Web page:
I’m My Own Best Friend


I couldn’t help myself.

I am completely comfortable with my own company, and am quite adept at entertaining myself.  It wasn’t always this way.  I felt the need to be out and about with a friend in order to feel like I was having “fun”, then was miserable at home during my off time between work and recreation.

When I started getting sick, I was less able to do all of the things I once enjoyed and it took years to adapt and become a happily inactive person.  Even though I rarely leave the house for the fun of it, I don’t get bored.  The internet is an infinite source of entertainment, from shows, to photography sites, and of course the blogosphere.  If I can’t venture out into the world, the world can come to me.

When the internet goes out, which it does often, I still have plenty of things to keep my mind busy.  Something as simple as listening to my favorite music while coloring, or sitting down with a good book and turning words into pictures in my quirky mind, to crafty stuff like knitting or crochet, anyone who says they’re bored isn’t working that hard at entertaining themselves.




When I was still able to drive and had energy to spare, I explored my surroundings with a camera in hand.  Amazing photographs can be taken from seemingly normal, every day things.  Like a brick wall, a bus parked in a lot, and even how an iron fence casts its shadow at 3pm.  You don’t need to be an artist to think outside of the box.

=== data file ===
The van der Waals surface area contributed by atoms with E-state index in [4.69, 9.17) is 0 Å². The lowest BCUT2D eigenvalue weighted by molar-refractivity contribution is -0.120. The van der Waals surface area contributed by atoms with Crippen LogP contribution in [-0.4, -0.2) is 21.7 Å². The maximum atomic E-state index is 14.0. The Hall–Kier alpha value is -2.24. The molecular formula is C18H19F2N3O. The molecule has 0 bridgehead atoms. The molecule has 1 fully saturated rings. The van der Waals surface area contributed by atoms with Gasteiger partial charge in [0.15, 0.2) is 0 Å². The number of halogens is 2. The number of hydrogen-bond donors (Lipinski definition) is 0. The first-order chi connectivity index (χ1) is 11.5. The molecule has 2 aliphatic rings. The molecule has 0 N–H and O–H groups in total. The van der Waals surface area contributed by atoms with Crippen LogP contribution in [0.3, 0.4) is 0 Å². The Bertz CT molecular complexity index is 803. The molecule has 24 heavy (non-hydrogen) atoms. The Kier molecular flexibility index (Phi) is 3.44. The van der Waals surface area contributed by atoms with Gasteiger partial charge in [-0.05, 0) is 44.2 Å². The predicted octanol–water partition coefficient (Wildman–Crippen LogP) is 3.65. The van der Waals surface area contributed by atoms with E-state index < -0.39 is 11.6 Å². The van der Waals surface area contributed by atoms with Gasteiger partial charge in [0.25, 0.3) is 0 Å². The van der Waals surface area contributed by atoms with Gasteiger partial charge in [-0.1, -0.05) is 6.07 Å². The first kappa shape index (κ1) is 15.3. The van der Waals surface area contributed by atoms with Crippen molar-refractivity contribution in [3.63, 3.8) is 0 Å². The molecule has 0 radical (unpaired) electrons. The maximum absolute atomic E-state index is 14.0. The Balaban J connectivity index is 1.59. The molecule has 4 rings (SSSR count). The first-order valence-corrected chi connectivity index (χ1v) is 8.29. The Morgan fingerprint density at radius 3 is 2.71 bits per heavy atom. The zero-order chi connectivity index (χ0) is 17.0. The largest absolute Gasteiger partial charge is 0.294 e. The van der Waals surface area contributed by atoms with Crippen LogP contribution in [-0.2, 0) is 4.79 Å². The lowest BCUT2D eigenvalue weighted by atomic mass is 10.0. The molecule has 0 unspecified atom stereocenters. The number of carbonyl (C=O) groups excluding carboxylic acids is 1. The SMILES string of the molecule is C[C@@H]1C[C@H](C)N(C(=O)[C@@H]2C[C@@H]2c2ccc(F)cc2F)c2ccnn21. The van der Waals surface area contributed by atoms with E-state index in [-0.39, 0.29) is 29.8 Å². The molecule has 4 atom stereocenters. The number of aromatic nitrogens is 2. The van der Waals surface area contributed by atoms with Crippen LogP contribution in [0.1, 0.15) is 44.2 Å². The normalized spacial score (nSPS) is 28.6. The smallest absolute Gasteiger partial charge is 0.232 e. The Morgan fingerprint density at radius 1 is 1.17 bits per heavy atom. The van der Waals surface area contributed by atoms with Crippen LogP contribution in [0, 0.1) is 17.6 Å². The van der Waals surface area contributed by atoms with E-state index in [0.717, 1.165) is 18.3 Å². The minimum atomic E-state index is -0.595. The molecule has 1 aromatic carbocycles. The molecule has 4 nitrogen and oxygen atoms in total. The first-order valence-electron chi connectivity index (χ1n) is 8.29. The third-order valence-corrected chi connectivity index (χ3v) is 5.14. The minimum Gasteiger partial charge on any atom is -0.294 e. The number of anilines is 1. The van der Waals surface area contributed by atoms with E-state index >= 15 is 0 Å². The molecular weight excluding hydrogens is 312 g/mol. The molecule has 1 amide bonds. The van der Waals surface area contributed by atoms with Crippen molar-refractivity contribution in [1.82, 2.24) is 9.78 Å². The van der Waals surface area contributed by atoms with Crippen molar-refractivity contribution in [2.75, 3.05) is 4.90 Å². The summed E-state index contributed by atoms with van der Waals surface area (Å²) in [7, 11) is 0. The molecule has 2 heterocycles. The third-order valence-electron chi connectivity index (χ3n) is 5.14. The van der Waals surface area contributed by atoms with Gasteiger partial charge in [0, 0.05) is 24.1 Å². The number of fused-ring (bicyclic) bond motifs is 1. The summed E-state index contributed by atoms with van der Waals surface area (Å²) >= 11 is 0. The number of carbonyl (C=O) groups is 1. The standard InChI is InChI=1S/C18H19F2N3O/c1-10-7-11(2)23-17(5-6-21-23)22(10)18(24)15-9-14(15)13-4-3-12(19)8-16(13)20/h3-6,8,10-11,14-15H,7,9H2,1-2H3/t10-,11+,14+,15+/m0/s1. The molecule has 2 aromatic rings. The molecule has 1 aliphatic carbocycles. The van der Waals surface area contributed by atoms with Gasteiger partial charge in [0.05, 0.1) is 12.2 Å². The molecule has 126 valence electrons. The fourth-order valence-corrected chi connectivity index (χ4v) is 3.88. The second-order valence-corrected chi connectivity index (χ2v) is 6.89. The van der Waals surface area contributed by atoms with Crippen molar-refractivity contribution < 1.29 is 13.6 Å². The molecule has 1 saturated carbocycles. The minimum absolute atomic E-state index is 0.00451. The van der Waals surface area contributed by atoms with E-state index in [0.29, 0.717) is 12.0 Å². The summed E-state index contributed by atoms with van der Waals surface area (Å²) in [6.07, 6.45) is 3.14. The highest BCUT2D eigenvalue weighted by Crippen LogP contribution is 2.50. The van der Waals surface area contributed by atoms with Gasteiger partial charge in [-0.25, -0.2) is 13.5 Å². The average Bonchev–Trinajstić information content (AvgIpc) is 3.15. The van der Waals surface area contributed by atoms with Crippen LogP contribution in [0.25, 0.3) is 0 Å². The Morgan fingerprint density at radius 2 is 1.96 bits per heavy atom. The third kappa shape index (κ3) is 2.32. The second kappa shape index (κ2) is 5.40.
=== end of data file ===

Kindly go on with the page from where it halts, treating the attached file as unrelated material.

I also enjoy looking at multi-million/billion dollar homes for sale, and weed out the truly amazingly constructed, from the generic overpriced subdivision boxes.  Then I make fun of the former occupant’s furniture and paint choices, because I’m an asshole.

When I get tired of looking at how the upper 1% of the 1% spend their evenings and weekends, I browse photos of abandoned castles and mansions.  There is some striking imagery out there of once grand structures decaying when nature takes over.  It reminds me that humans will only inhabit this planet for a short time, and we’ll all vanish in the blink of an eye.  It’s pretty sobering, but also comforting in a weird sort of way.  What we do doesn’t really matter to the history of the universe, so trying to live and love to the best of our abilities should be enough.

As corny as it sounds, I like to spend a little time each day, without distractions, quietly reflecting on my life.  If my mind is clear, then I know I’m in a good place.  If I find myself being bombarded by negative thoughts, then that means I’ve got some work to do.  The ability to be alone with oneself, and be okay with it, is a good indicator of mental health.  The process of self-acceptance is never ending, and isn’t at all linear.  Any relationship takes a ton of work, and that definitely includes the relationship we have with ourselves.

My husband is still working through some philosophical malcontent, so I terrorize him to take his mind off of his troubles.  He calls me a fungus, but he loves it!

So, tell me, my fabulous humans and mutants, what do you do for fun?


He’s a little husky

Meet Murphy…


Murphy was our Alaskan Husky-Shepherd mix foster pup during our first six months in Alaska.  If you want a dog who isn’t happy unless he’s dragging your ass across ice for 8 hours, this is the dog for you.

Picture 004

He had serious separation anxiety, but also got carsick so we couldn’t take him with us when we left the apartment.  His way of coping was to chew holes in the wall around the door.  Way to go Murphy!


He was a super sweet punk, and a great judge of character.  He wasn’t afraid to let shady people know how he felt about them.


He loved to eat his boogers.


Murphy see, Murphy do.


Murphy found his permanent home in fall of 2006.  I hope he’s well!  I miss his dopey face.